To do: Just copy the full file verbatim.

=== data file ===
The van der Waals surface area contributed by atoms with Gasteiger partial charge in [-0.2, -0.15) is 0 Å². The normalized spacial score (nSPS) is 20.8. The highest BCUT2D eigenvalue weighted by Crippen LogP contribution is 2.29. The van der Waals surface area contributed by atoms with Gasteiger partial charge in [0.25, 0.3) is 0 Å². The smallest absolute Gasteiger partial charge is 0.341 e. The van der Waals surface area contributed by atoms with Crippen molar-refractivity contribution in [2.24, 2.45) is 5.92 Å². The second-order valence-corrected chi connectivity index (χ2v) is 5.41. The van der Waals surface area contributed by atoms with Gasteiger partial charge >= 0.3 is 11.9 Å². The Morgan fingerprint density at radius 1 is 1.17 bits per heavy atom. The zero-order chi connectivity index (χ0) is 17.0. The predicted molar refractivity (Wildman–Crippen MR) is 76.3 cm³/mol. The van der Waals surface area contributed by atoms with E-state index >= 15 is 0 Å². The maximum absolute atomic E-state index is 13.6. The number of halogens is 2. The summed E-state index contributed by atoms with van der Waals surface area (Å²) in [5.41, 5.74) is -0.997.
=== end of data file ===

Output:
The van der Waals surface area contributed by atoms with Gasteiger partial charge in [-0.2, -0.15) is 0 Å². The normalized spacial score (nSPS) is 20.8. The highest BCUT2D eigenvalue weighted by Crippen LogP contribution is 2.29. The van der Waals surface area contributed by atoms with Gasteiger partial charge in [0.25, 0.3) is 0 Å². The smallest absolute Gasteiger partial charge is 0.341 e. The van der Waals surface area contributed by atoms with Crippen molar-refractivity contribution in [2.24, 2.45) is 5.92 Å². The second-order valence-corrected chi connectivity index (χ2v) is 5.41. The van der Waals surface area contributed by atoms with Gasteiger partial charge >= 0.3 is 11.9 Å². The Morgan fingerprint density at radius 1 is 1.17 bits per heavy atom. The zero-order chi connectivity index (χ0) is 17.0. The predicted molar refractivity (Wildman–Crippen MR) is 76.3 cm³/mol. The van der Waals surface area contributed by atoms with E-state index >= 15 is 0 Å². The maximum absolute atomic E-state index is 13.6. The number of halogens is 2. The summed E-state index contributed by atoms with van der Waals surface area (Å²) in [5.41, 5.74) is -0.997.